"I had days that I was mentally broken down, but I always tried to stay positive and took it as a gift to better myself every day to get ready for the upcoming season. It was really hard because it was just like taking your love away from you."
OC: How were you able to just get past the mental anguish and remain focused on the goal ahead?
OB: I'm really blessed that the people around me are very good people. I don't have too many people around me but the ones I have are really close to me. They always make me believe that I will be back on the court and playing again. They did everything to keep me motivated to work hard.
These people helped me a lot through this difficult moment and the darkest place I've ever been in basketball-wise.
I also learnt from Rui Hachimura’s experience. I learnt that patience is key and that you should never rush to do something. Always take your time to be ready to show the world what you have been working on. Being patient and watching the game.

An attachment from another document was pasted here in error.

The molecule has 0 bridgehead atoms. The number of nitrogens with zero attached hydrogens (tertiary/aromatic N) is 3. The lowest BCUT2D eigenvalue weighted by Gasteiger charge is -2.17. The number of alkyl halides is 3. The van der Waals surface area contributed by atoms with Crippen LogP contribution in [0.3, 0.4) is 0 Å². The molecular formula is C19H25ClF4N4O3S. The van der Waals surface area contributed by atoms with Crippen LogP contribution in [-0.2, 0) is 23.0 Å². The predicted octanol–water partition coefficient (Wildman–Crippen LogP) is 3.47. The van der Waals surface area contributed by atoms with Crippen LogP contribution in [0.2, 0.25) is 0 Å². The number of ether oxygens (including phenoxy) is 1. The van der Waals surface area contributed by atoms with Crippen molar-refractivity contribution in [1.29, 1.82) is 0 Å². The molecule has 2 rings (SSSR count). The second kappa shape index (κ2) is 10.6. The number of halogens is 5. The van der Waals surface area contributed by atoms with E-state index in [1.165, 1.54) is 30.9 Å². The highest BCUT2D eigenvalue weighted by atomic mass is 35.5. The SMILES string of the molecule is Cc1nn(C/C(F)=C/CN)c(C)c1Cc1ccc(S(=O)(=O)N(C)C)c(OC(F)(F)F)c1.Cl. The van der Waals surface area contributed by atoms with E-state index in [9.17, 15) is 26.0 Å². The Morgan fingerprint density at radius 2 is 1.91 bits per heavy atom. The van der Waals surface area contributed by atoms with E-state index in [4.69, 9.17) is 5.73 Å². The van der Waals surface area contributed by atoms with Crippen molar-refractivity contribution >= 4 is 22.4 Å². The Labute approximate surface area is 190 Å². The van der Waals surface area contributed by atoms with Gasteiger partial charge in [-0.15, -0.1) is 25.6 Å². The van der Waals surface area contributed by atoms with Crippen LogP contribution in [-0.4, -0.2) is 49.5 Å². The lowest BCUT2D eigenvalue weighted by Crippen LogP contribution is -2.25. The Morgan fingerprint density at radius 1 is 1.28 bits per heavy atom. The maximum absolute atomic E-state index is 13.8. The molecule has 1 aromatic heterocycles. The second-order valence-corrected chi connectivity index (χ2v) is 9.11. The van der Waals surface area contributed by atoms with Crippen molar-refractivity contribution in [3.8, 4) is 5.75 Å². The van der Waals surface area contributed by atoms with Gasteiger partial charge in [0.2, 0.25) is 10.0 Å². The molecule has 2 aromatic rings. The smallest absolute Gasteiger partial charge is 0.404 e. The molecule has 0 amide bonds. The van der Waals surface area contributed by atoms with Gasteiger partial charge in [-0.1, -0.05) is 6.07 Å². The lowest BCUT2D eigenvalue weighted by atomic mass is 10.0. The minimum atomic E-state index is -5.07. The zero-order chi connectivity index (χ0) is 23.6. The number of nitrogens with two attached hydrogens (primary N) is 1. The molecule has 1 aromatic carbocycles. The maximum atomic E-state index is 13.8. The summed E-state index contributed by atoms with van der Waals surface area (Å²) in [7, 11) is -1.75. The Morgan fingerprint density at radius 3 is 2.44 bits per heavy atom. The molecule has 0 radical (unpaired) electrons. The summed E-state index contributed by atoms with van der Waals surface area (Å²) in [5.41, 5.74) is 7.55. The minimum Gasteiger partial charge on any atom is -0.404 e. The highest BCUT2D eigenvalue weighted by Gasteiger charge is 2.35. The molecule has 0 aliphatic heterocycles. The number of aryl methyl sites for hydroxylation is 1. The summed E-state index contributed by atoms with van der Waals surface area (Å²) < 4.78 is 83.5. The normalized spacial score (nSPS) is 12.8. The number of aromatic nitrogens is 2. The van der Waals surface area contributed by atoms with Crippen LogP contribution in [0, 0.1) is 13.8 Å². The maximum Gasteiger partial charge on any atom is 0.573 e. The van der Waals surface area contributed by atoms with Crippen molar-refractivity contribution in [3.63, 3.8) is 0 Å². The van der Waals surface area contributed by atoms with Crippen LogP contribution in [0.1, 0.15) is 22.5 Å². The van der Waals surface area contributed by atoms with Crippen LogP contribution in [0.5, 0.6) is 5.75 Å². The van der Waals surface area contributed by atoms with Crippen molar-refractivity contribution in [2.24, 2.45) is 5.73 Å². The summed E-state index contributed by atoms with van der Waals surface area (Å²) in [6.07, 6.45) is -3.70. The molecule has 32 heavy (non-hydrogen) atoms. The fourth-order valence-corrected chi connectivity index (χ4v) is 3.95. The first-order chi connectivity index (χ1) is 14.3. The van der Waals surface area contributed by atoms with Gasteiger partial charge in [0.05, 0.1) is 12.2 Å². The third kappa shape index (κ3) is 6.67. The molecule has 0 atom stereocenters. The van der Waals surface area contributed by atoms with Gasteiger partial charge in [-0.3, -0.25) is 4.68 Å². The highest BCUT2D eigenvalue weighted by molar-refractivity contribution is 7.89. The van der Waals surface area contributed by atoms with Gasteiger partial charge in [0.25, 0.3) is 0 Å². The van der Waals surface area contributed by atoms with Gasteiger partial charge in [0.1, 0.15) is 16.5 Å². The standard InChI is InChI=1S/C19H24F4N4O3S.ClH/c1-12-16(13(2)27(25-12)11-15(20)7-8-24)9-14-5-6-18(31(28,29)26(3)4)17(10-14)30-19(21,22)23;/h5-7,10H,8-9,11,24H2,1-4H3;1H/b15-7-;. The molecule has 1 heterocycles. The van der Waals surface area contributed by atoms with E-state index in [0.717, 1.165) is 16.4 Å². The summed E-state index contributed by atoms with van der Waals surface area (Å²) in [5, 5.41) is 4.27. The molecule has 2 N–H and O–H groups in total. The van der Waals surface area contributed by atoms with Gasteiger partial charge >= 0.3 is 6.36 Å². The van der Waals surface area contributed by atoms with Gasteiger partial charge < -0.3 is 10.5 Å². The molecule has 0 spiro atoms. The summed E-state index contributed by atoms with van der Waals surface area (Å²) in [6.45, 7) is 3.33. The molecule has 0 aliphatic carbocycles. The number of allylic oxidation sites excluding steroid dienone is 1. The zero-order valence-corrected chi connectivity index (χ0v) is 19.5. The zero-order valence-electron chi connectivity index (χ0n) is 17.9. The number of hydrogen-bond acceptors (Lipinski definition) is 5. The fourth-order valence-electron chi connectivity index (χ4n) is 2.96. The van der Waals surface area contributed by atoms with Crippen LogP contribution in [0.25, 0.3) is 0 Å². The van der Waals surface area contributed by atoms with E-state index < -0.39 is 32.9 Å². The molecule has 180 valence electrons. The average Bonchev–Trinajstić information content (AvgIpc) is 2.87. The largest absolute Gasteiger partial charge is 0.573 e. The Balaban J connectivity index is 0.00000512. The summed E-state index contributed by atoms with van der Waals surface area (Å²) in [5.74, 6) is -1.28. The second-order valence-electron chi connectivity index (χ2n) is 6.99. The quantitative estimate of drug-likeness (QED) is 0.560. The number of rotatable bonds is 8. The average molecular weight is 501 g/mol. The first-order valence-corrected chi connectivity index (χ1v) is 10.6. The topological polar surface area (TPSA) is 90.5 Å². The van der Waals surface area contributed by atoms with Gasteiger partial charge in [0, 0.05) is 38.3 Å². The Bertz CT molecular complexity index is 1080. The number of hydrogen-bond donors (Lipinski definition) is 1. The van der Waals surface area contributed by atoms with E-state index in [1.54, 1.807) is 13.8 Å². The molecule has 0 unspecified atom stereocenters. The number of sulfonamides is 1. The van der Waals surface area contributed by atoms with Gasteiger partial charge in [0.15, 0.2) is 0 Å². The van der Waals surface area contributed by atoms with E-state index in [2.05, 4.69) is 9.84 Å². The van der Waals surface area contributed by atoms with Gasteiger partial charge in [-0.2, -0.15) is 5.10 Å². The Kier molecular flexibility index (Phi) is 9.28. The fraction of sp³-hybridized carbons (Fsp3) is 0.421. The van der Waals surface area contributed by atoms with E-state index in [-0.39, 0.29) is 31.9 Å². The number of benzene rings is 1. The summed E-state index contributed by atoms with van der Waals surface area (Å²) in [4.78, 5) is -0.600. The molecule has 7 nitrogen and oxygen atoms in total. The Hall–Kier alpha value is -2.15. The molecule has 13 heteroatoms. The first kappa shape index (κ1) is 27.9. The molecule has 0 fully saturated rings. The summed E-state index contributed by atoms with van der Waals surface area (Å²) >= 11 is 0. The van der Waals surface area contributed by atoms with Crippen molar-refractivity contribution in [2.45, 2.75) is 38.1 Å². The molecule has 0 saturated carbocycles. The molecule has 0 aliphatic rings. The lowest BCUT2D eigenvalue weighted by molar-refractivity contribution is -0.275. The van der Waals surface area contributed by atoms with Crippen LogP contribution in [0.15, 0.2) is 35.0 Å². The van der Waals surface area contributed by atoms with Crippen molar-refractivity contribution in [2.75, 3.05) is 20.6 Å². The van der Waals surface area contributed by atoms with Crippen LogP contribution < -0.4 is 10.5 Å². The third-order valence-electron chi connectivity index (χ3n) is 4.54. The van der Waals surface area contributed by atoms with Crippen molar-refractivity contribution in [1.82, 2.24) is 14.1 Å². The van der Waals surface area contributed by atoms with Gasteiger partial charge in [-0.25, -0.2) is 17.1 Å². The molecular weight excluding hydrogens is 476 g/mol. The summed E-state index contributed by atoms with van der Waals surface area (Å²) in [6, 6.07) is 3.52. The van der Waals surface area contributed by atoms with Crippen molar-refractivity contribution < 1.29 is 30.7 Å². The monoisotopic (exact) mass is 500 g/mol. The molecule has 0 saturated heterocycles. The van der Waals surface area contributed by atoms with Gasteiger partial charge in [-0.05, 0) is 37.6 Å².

"He's now in the starting five and one of the top scorers, one of the superstars in his team in his rookie season. That's motivating for me." - Oumar Ballo on Hachimura Rui
OC: Where did you grow up?
OB: I grew up in Koulikoro 45 minutes from the capital Bamako until the age of 13 when I moved to Spain to Gran Canaria. I went there for a couple of years. I played there and I was in a British prep school [Canterbury International Basketball School].
I stayed there for a couple of years and then two years ago I moved to Mexico City for nine months.
I didn't have a big family like most African families. I grew up in a small one, three siblings, no difficulties and we were very close. Then my oldest brother [Drissa] moved to France for basketball. Only the two of us play basketball.
OC: Who did you inherit the height from?